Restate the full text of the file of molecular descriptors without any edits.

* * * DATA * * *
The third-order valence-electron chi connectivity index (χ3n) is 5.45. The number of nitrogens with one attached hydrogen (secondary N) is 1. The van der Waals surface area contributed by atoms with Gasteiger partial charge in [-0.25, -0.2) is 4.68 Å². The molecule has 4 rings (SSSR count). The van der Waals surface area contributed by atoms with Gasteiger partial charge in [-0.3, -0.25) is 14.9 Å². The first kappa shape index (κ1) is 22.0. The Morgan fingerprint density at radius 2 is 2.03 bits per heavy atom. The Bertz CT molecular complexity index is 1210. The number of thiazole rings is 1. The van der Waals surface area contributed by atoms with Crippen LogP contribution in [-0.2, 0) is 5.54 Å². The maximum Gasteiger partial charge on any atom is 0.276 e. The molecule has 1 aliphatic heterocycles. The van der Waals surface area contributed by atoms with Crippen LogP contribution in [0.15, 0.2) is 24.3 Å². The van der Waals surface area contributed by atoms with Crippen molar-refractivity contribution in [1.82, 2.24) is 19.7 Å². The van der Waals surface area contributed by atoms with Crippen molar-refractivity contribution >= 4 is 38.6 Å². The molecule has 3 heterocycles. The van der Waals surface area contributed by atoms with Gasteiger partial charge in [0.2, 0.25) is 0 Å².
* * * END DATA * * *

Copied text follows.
The third-order valence-electron chi connectivity index (χ3n) is 5.45. The number of nitrogens with one attached hydrogen (secondary N) is 1. The van der Waals surface area contributed by atoms with Gasteiger partial charge in [-0.25, -0.2) is 4.68 Å². The molecule has 4 rings (SSSR count). The van der Waals surface area contributed by atoms with Gasteiger partial charge in [-0.3, -0.25) is 14.9 Å². The first kappa shape index (κ1) is 22.0. The Morgan fingerprint density at radius 2 is 2.03 bits per heavy atom. The Bertz CT molecular complexity index is 1210. The number of thiazole rings is 1. The van der Waals surface area contributed by atoms with Crippen LogP contribution in [-0.2, 0) is 5.54 Å². The maximum Gasteiger partial charge on any atom is 0.276 e. The molecule has 1 aliphatic heterocycles. The van der Waals surface area contributed by atoms with Crippen LogP contribution in [0.15, 0.2) is 24.3 Å². The van der Waals surface area contributed by atoms with Crippen molar-refractivity contribution in [1.82, 2.24) is 19.7 Å². The van der Waals surface area contributed by atoms with Crippen molar-refractivity contribution >= 4 is 38.6 Å². The molecule has 3 heterocycles. The van der Waals surface area contributed by atoms with Gasteiger partial charge in [0.2, 0.25) is 0 Å².